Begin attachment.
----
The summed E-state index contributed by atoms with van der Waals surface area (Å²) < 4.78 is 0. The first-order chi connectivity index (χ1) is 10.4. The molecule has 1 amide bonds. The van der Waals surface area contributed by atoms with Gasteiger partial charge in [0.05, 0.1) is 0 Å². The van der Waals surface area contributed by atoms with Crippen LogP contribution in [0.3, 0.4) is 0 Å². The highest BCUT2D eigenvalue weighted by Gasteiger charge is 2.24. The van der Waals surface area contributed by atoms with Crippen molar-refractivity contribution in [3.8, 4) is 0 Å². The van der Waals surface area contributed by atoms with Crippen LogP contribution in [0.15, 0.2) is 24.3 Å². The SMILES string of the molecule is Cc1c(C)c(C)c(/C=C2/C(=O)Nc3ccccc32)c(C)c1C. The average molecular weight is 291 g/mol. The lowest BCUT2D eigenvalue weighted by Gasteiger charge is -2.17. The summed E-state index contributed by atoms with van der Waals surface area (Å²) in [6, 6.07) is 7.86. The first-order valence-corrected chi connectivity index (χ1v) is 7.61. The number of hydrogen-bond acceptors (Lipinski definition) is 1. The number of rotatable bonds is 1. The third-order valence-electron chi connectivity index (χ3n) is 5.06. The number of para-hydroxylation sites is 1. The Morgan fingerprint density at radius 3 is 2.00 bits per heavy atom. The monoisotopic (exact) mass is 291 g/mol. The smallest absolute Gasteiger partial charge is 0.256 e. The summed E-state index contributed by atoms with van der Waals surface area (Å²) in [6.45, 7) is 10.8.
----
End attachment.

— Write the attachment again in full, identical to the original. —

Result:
The summed E-state index contributed by atoms with van der Waals surface area (Å²) < 4.78 is 0. The first-order chi connectivity index (χ1) is 10.4. The molecule has 1 amide bonds. The van der Waals surface area contributed by atoms with Gasteiger partial charge in [0.05, 0.1) is 0 Å². The van der Waals surface area contributed by atoms with Crippen LogP contribution in [0.3, 0.4) is 0 Å². The highest BCUT2D eigenvalue weighted by Gasteiger charge is 2.24. The van der Waals surface area contributed by atoms with Crippen molar-refractivity contribution in [3.8, 4) is 0 Å². The van der Waals surface area contributed by atoms with Crippen LogP contribution in [0.15, 0.2) is 24.3 Å². The SMILES string of the molecule is Cc1c(C)c(C)c(/C=C2/C(=O)Nc3ccccc32)c(C)c1C. The average molecular weight is 291 g/mol. The lowest BCUT2D eigenvalue weighted by Gasteiger charge is -2.17. The summed E-state index contributed by atoms with van der Waals surface area (Å²) in [6, 6.07) is 7.86. The first-order valence-corrected chi connectivity index (χ1v) is 7.61. The number of hydrogen-bond acceptors (Lipinski definition) is 1. The number of rotatable bonds is 1. The third-order valence-electron chi connectivity index (χ3n) is 5.06. The number of para-hydroxylation sites is 1. The Morgan fingerprint density at radius 3 is 2.00 bits per heavy atom. The monoisotopic (exact) mass is 291 g/mol. The smallest absolute Gasteiger partial charge is 0.256 e. The summed E-state index contributed by atoms with van der Waals surface area (Å²) in [6.45, 7) is 10.8.